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Trade bullying self-punishing ploy of US: China Daily editorial

chinadaily.com.cn | Updated: 2022-01-27 20:55

A logo is pictured outside the World Trade Organisation (WTO) in Geneva, Switzerland, September 28, 2021. [Photo/Agencies]

The World Trade Organization ruled on Wednesday that China could slap retaliatory tariffs on imports from the United States, wrapping up a decade-long anti-dumping dispute over US duties on Chinese goods.

The WTO set up a special panel in 2012 upon a Chinese complaint about what it considered unfair US countervailing duties on products including thermal paper, solar panels, wind towers, steel sinks and several types of pipes. 

"In light of the parties' arguments and evidence in these proceedings, we have determined that the appropriate level … is $645.12 million per annum," a WTO arbitrator wrote in an 87-page decision. 

Wednesday's decision marks the second time the WTO has allowed China to seek compensation for US anti-dumping duties found in violation of international trade rules. The WTO Dispute Settlement Body ruled in China's favor and the ruling was upheld by its appeals judges in 2014.

With those longstanding US tariffs still in place, along with those imposed by the Donald Trump administration and sustained by the Joe Biden administration, which are unfair and illegitimate, Beijing has every reason to fight back. As the WTO arbitrator has found, the US move was faulty in the first place. 

But it remains to be seen whether Beijing will impose the permitted tariffs.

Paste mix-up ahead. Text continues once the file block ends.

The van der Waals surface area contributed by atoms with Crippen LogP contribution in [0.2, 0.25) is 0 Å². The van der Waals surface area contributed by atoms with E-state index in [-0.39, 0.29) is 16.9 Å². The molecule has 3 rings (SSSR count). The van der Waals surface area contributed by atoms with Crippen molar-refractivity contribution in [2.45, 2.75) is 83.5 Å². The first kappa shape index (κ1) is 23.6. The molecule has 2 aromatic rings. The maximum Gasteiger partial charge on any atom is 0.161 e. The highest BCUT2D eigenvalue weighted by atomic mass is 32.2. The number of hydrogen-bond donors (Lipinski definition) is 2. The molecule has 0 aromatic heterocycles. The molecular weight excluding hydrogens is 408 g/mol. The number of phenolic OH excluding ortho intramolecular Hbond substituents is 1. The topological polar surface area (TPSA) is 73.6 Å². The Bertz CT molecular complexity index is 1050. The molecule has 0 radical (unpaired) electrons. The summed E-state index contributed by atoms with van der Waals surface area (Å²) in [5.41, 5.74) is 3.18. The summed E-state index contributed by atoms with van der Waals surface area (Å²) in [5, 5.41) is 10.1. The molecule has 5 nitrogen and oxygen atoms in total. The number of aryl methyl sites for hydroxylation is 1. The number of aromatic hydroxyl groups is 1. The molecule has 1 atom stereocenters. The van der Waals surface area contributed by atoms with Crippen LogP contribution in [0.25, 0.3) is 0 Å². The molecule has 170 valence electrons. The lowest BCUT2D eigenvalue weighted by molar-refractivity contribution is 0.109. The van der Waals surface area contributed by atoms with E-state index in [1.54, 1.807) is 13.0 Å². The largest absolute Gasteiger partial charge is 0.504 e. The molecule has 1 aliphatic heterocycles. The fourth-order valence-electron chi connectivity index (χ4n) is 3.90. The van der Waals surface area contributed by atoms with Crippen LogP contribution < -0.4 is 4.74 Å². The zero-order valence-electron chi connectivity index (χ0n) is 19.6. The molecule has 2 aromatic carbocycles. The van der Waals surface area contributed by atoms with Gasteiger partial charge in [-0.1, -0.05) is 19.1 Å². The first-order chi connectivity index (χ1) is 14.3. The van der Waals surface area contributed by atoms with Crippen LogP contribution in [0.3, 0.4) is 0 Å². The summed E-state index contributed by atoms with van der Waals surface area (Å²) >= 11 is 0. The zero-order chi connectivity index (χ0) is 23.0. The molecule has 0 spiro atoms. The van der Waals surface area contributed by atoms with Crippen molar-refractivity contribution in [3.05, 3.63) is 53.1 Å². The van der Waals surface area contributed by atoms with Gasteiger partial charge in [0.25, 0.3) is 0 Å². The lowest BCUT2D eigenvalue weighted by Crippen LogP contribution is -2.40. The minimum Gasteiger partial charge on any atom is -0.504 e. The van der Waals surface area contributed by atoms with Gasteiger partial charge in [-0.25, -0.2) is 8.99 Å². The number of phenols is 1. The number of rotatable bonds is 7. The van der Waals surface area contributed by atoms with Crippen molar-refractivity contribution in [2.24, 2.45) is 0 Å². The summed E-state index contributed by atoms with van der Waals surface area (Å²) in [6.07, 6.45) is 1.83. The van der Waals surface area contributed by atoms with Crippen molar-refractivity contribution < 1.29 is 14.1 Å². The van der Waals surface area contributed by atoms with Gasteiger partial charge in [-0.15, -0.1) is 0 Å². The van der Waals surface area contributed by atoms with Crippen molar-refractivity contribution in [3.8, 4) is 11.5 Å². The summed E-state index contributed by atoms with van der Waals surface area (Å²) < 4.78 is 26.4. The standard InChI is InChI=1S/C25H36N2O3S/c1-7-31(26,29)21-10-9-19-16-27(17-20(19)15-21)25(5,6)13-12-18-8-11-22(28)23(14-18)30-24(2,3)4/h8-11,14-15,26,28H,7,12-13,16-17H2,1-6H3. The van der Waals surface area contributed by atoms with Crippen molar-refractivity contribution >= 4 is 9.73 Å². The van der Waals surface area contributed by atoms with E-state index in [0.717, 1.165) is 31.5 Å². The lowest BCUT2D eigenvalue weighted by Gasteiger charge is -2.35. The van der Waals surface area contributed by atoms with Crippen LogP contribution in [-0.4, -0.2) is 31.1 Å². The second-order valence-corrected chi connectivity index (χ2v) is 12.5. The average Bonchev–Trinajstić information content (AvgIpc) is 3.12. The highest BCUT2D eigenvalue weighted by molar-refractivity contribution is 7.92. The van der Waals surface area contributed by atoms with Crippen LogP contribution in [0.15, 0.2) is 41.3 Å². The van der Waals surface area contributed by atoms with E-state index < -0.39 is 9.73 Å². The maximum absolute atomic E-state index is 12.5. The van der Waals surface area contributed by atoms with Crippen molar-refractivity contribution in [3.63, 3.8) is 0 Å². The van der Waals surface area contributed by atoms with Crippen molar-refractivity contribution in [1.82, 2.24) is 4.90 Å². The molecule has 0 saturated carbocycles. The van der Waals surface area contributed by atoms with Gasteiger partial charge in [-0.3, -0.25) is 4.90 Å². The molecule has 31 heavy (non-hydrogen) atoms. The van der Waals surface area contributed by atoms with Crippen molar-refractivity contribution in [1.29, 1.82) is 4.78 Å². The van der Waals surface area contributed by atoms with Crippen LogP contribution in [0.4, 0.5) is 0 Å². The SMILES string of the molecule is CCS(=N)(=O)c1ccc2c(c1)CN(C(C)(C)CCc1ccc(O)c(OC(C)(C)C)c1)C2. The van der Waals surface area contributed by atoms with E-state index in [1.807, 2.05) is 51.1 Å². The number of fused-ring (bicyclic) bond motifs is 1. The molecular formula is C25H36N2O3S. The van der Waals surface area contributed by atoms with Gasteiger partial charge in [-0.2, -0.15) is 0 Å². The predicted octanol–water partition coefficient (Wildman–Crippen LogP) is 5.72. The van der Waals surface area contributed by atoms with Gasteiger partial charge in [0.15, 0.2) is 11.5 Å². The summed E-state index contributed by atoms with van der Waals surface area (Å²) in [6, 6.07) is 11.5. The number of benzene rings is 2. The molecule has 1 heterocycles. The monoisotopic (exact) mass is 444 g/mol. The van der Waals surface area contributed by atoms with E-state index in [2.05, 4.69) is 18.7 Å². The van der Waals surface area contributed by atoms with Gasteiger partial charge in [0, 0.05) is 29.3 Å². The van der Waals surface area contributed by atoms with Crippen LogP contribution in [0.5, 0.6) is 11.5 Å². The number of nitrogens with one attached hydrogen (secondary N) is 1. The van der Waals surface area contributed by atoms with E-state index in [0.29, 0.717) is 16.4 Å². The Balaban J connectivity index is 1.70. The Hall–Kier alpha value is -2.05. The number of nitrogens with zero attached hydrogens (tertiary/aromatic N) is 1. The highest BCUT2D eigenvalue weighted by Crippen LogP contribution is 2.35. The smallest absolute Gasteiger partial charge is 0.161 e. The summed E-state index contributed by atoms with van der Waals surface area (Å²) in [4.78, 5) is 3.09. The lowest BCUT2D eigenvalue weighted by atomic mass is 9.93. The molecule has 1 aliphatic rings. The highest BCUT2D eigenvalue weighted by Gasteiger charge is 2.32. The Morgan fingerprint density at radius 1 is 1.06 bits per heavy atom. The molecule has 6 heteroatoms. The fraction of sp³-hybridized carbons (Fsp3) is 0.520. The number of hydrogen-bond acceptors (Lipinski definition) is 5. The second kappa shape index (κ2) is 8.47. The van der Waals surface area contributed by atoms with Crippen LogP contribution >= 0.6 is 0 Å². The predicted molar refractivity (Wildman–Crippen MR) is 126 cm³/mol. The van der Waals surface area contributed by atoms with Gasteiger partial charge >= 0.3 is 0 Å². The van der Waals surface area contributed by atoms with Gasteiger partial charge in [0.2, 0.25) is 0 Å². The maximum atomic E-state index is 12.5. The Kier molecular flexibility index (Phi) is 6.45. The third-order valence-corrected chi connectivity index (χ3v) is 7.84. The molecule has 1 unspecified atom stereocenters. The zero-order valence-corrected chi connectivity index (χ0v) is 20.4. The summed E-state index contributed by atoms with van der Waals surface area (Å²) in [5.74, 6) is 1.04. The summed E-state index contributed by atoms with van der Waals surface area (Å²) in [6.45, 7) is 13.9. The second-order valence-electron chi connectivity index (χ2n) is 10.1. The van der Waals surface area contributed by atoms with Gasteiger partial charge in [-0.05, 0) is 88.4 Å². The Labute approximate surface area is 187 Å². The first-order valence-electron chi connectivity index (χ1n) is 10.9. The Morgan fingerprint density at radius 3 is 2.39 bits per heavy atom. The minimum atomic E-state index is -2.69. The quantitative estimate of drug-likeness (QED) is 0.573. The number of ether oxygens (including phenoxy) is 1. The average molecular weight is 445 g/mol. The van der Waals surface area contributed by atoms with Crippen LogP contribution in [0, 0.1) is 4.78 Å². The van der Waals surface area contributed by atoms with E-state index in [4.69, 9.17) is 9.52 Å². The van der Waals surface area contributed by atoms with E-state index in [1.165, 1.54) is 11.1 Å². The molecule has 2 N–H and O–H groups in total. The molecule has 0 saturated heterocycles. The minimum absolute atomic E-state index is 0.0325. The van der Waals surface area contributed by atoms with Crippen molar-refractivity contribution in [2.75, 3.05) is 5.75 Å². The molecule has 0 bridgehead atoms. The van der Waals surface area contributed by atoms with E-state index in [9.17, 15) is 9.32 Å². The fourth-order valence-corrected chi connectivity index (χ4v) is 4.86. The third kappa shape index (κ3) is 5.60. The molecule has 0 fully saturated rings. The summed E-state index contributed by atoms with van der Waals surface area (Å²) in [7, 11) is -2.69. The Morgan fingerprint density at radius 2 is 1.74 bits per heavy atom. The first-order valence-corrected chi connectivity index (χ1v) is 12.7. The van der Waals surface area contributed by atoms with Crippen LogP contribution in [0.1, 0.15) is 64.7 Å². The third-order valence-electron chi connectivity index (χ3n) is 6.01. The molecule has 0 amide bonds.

The restraint Beijing has displayed thus far shows it is not really in the mood for a mutually debilitating fight. To Beijing, it is always the big picture that matters. When it comes to China-US trade ties, the big picture is the health of the two economies and the welfare of the two peoples, the importance of which is beyond doubt.

Like the White House under Trump, many US politicians may still be addicted to the weaponizing of trade. But what has Donald Trump's trade war against China accomplished in the US' favor? It has hurt China in some ways. But the Chinese economy as a whole has proved to be remarkably resilient, and, instead of falling apart as some in Washington wished, it has by and large fared well to date.

And there is little sign of the US economy benefiting from the "war", instead it is clear the US businesses and consumers have suffered as a result of it. Even those jobs that have shifted from China have not returned to US shores.

Rather than blaming the WTO for safeguarding global trade rules, Washington may want to examine its own deeds and rethink the unfair charges and bullying tariffs it imposed on China. It shouldn't be too difficult to imagine what will happen if China does impose the tariffs.

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